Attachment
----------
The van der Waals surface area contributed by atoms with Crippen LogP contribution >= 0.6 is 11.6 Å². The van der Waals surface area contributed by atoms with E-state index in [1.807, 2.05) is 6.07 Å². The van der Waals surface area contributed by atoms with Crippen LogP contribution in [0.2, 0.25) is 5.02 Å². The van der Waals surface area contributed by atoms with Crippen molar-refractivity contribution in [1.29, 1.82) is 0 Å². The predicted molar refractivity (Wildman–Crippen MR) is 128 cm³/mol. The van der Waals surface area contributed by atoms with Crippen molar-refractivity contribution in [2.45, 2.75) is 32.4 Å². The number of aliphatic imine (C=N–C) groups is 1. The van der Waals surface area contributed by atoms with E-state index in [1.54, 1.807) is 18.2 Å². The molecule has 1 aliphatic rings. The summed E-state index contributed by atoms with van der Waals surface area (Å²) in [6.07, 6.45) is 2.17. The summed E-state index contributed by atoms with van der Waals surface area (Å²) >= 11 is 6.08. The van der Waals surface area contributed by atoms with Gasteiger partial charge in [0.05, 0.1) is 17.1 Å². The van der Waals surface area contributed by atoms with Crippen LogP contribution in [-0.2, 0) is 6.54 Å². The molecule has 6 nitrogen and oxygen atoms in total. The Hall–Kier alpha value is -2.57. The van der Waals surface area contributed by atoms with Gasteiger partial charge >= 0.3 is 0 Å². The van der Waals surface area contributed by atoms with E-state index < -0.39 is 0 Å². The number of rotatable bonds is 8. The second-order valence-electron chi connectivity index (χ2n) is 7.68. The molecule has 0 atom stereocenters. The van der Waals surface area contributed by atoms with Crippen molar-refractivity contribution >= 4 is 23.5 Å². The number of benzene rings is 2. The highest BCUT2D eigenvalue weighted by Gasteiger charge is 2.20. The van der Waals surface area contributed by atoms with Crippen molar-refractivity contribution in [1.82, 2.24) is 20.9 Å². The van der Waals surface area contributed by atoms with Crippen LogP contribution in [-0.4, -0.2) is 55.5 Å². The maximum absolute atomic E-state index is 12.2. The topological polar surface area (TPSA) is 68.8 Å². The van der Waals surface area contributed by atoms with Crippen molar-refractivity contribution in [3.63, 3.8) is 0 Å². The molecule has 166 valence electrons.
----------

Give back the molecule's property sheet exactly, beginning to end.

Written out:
The van der Waals surface area contributed by atoms with Crippen LogP contribution >= 0.6 is 11.6 Å². The van der Waals surface area contributed by atoms with E-state index in [1.807, 2.05) is 6.07 Å². The van der Waals surface area contributed by atoms with Crippen LogP contribution in [0.2, 0.25) is 5.02 Å². The van der Waals surface area contributed by atoms with Crippen molar-refractivity contribution in [1.29, 1.82) is 0 Å². The predicted molar refractivity (Wildman–Crippen MR) is 128 cm³/mol. The van der Waals surface area contributed by atoms with Crippen molar-refractivity contribution in [2.45, 2.75) is 32.4 Å². The number of aliphatic imine (C=N–C) groups is 1. The van der Waals surface area contributed by atoms with E-state index in [1.54, 1.807) is 18.2 Å². The molecule has 1 aliphatic rings. The summed E-state index contributed by atoms with van der Waals surface area (Å²) in [6.07, 6.45) is 2.17. The summed E-state index contributed by atoms with van der Waals surface area (Å²) >= 11 is 6.08. The van der Waals surface area contributed by atoms with Gasteiger partial charge in [0.05, 0.1) is 17.1 Å². The van der Waals surface area contributed by atoms with Crippen LogP contribution in [-0.2, 0) is 6.54 Å². The molecule has 6 nitrogen and oxygen atoms in total. The Hall–Kier alpha value is -2.57. The van der Waals surface area contributed by atoms with Gasteiger partial charge >= 0.3 is 0 Å². The van der Waals surface area contributed by atoms with E-state index < -0.39 is 0 Å². The number of rotatable bonds is 8. The second-order valence-electron chi connectivity index (χ2n) is 7.68. The molecule has 0 atom stereocenters. The van der Waals surface area contributed by atoms with Crippen molar-refractivity contribution >= 4 is 23.5 Å². The number of benzene rings is 2. The highest BCUT2D eigenvalue weighted by Gasteiger charge is 2.20. The van der Waals surface area contributed by atoms with Crippen molar-refractivity contribution in [1.82, 2.24) is 20.9 Å². The van der Waals surface area contributed by atoms with Crippen LogP contribution in [-0.4, -0.2) is 55.5 Å². The maximum absolute atomic E-state index is 12.2. The topological polar surface area (TPSA) is 68.8 Å². The van der Waals surface area contributed by atoms with Crippen molar-refractivity contribution in [3.63, 3.8) is 0 Å². The molecule has 166 valence electrons.